Border Radio inspired him. Judge Bryan Pope wants to be a travelling salesman, a con artist, a gigolo, a romantic, and a judge all at the same time.
"They sounded really rough, but in those days you gave a band a chance. These days all they want is professionalism. They'll boo you off the stage if you aren't slick enough."
From the outset, Border Radio seems an unlikely candidate for Criterion consideration. A grainy, black-and-white time capsule of the punk rock subculture in Reagan-era L.A.? Written and directed by a trio of UCLA film students? Leave it to Criterion to surprise us by turning this mostly forgettable early effort into a tribute to independent filmmaking through a spruced up picture and impressive, meaty extras.
Facts of the Case
Thugs are looking for Jeff (Chris D.), a musician who has robbed an L.A. nightclub with two friends and split. Only his wife, journalist Luanna (Luanna Anders) knows his whereabouts, and she ain't talking. But after playing single mom and fielding calls from the record label that is producing Jeff's first album, it isn't long before Luanna is on a road trip to Mexico to bring Jeff back home.
Border Radio wants to be a romance, a road movie, a caper, a crime movie and noir. That's a tall order, and the film succeeds as none of these. What it does do, though, is serve as a snapshot of a very specific era that few filmmakers cared to document. Love it or hate it, Border Radio is ambitious and incapable of being pigeonholed. If only it worked better than it does.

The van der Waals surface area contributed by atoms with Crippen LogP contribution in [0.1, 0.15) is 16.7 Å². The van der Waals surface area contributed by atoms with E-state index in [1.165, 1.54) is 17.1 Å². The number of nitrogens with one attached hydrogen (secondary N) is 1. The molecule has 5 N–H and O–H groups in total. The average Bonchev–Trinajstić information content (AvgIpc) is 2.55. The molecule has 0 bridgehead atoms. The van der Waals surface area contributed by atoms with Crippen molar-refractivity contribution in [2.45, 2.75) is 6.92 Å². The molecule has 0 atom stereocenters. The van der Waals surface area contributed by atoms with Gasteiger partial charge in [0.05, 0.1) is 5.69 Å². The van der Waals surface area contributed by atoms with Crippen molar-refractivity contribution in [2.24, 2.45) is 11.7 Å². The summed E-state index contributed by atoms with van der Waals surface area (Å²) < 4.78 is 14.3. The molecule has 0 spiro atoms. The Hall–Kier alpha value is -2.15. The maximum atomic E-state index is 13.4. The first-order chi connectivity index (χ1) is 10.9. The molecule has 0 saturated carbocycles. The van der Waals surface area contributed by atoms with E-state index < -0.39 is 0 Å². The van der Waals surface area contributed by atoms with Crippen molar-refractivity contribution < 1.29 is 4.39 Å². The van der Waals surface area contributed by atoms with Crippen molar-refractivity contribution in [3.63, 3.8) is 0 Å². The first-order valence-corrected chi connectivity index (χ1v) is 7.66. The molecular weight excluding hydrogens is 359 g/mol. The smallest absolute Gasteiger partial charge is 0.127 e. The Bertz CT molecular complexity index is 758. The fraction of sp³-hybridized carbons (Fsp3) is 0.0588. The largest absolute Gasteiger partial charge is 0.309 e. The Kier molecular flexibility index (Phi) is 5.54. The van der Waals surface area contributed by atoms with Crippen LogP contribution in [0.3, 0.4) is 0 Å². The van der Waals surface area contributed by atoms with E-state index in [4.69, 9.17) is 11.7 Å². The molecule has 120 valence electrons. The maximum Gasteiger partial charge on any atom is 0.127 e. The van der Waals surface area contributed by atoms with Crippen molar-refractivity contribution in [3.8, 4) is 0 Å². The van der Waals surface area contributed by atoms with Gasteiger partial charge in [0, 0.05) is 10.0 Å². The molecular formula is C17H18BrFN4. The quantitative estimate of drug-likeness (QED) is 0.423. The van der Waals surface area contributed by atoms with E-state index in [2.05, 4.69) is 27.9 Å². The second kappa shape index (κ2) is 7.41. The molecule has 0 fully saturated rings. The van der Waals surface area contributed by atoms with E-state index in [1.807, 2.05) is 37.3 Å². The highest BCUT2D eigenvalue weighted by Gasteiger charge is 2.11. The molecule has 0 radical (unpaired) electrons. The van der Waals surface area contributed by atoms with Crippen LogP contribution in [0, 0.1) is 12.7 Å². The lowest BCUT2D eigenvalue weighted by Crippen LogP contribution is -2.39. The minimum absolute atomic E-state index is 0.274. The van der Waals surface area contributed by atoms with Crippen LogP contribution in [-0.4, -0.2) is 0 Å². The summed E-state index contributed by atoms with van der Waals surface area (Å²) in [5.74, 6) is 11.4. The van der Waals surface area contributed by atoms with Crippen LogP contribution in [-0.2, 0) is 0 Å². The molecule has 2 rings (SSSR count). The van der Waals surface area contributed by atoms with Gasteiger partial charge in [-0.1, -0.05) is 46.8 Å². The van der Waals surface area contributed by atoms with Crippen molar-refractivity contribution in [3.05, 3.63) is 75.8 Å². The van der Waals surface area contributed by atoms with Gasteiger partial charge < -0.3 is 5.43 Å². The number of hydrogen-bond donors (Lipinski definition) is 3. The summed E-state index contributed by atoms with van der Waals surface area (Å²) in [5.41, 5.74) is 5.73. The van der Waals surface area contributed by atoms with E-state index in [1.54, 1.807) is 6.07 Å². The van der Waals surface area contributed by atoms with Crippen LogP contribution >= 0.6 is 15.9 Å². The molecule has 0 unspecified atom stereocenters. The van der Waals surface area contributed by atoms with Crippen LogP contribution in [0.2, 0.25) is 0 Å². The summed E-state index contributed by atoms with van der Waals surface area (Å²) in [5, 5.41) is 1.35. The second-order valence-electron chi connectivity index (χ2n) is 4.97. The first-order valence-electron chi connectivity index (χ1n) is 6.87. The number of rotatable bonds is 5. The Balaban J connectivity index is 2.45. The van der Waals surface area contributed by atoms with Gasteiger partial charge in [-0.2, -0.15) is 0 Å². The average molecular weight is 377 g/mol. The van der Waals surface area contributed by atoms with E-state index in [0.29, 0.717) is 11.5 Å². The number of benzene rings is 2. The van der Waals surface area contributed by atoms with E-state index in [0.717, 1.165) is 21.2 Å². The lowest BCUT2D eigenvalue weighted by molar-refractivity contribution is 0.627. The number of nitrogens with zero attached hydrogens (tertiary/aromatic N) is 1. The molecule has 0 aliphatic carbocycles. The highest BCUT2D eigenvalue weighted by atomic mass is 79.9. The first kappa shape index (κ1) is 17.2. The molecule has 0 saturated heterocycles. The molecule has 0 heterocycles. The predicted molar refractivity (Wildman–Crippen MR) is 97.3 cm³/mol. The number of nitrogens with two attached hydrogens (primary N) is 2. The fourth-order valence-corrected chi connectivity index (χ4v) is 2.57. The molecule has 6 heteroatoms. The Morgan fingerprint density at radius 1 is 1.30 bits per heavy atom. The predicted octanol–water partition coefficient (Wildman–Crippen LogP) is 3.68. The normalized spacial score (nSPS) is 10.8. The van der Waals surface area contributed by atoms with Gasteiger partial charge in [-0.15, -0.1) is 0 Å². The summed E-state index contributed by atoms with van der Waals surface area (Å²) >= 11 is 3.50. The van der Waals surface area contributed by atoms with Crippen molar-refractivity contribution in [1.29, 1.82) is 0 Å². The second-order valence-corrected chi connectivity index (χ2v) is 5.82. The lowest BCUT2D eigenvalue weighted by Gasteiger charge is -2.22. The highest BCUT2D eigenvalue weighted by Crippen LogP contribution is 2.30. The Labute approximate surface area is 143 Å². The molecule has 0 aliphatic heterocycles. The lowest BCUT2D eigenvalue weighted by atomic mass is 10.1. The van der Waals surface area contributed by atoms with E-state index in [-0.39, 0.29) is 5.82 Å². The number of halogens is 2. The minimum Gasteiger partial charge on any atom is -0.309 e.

Allison Anders, Dean Lent and Kurt Voss were so enamored with the grungy L.A. punk rock scene and the hard sounds that emerged from it—the Flesh Eaters, the Blasters, X—that they built a screenplay around it. It's all here: the seedy clubs, the struggling musicians, their slack-jawed roadies and devoted groupies, the fringe rock journalists. The period is well observed. The filmmakers get most of the details right (check out the fliers for L.A. punk bands), but not all of them. Even Anders, in one of the two excellent commentaries provided here, chuckles over bands having a garage rehearsal in full makeup and wardrobe.
Shooting took four years, finally wrapping in 1987. Allison Anders' daughter, who has a small role in the film, practically grew up during the production. If that doesn't qualify this as a labor of love, I don't know what does. Anders and company began with $2,000 in seed money provided by actor Vic Tayback (TV's Alice). The remainder was funded by cash gifts and loans. In true indie fasion, the film was shot entirely on location in southern California. Editing took place in the UCLA editing bays after hours, against school policy.
Anders and Voss cut their filmmaking teeth as production assistants on Wim Wenders's Paris, Texas, which makes their film, with its bare and desolate landscapes, a natural progression. They're skilled at setting up shots. Border Radio has a number of gorgeous sequences that vibrate with a distinctive south-of-the-border flavor. And they texture their story by drawing from the punk rock world. Naturally, the soundtrack is peppered with songs from the era, with a cool score from Dave Alvin of the Blasters. But look at that cast. Chris D. was from the Flesh Eaters, and John Doe was leader of the rock band X. Texacala Jones, frontwoman for Tex & the Horseheads, and Iris Berry of girl-group Ringling Sisters also appear.